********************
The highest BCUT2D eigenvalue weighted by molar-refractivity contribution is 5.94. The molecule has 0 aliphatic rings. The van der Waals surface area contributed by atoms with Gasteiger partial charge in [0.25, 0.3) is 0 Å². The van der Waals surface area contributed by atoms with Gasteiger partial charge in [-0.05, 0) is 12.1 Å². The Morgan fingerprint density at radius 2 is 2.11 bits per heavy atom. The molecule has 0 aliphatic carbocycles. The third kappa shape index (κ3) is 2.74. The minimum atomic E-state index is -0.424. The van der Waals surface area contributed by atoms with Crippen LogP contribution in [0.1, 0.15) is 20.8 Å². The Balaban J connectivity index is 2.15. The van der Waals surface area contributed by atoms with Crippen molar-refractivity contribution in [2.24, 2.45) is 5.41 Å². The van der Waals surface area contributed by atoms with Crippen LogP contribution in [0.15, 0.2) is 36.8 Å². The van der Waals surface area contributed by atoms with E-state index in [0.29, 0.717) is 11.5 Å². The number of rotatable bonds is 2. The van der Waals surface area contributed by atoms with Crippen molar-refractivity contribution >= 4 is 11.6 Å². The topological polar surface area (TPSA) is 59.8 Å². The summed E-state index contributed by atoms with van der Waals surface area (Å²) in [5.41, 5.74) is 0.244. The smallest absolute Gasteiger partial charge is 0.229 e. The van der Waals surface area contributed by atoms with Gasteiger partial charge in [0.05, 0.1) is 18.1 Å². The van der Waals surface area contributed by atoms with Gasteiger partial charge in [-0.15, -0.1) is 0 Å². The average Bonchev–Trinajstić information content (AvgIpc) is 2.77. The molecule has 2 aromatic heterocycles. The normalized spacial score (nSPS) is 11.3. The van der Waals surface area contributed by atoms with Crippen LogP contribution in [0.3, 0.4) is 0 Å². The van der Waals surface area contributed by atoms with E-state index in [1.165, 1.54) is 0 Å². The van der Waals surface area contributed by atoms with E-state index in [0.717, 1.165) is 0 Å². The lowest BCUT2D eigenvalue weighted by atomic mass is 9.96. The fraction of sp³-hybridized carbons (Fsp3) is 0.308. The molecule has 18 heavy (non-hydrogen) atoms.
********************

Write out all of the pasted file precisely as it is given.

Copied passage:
The highest BCUT2D eigenvalue weighted by molar-refractivity contribution is 5.94. The molecule has 0 aliphatic rings. The van der Waals surface area contributed by atoms with Gasteiger partial charge in [0.25, 0.3) is 0 Å². The van der Waals surface area contributed by atoms with Gasteiger partial charge in [-0.05, 0) is 12.1 Å². The Morgan fingerprint density at radius 2 is 2.11 bits per heavy atom. The molecule has 0 aliphatic carbocycles. The third kappa shape index (κ3) is 2.74. The minimum atomic E-state index is -0.424. The van der Waals surface area contributed by atoms with Crippen LogP contribution in [0.1, 0.15) is 20.8 Å². The Balaban J connectivity index is 2.15. The van der Waals surface area contributed by atoms with Crippen molar-refractivity contribution in [2.24, 2.45) is 5.41 Å². The van der Waals surface area contributed by atoms with Crippen LogP contribution in [0.15, 0.2) is 36.8 Å². The van der Waals surface area contributed by atoms with E-state index in [0.29, 0.717) is 11.5 Å². The number of rotatable bonds is 2. The van der Waals surface area contributed by atoms with Crippen molar-refractivity contribution >= 4 is 11.6 Å². The topological polar surface area (TPSA) is 59.8 Å². The summed E-state index contributed by atoms with van der Waals surface area (Å²) in [5.41, 5.74) is 0.244. The smallest absolute Gasteiger partial charge is 0.229 e. The van der Waals surface area contributed by atoms with Gasteiger partial charge in [0.05, 0.1) is 18.1 Å². The van der Waals surface area contributed by atoms with Gasteiger partial charge in [-0.15, -0.1) is 0 Å². The average Bonchev–Trinajstić information content (AvgIpc) is 2.77. The molecule has 2 aromatic heterocycles. The normalized spacial score (nSPS) is 11.3. The van der Waals surface area contributed by atoms with Crippen LogP contribution in [0.3, 0.4) is 0 Å². The van der Waals surface area contributed by atoms with E-state index in [1.165, 1.54) is 0 Å². The van der Waals surface area contributed by atoms with E-state index in [0.717, 1.165) is 0 Å². The lowest BCUT2D eigenvalue weighted by atomic mass is 9.96. The fraction of sp³-hybridized carbons (Fsp3) is 0.308. The molecule has 18 heavy (non-hydrogen) atoms.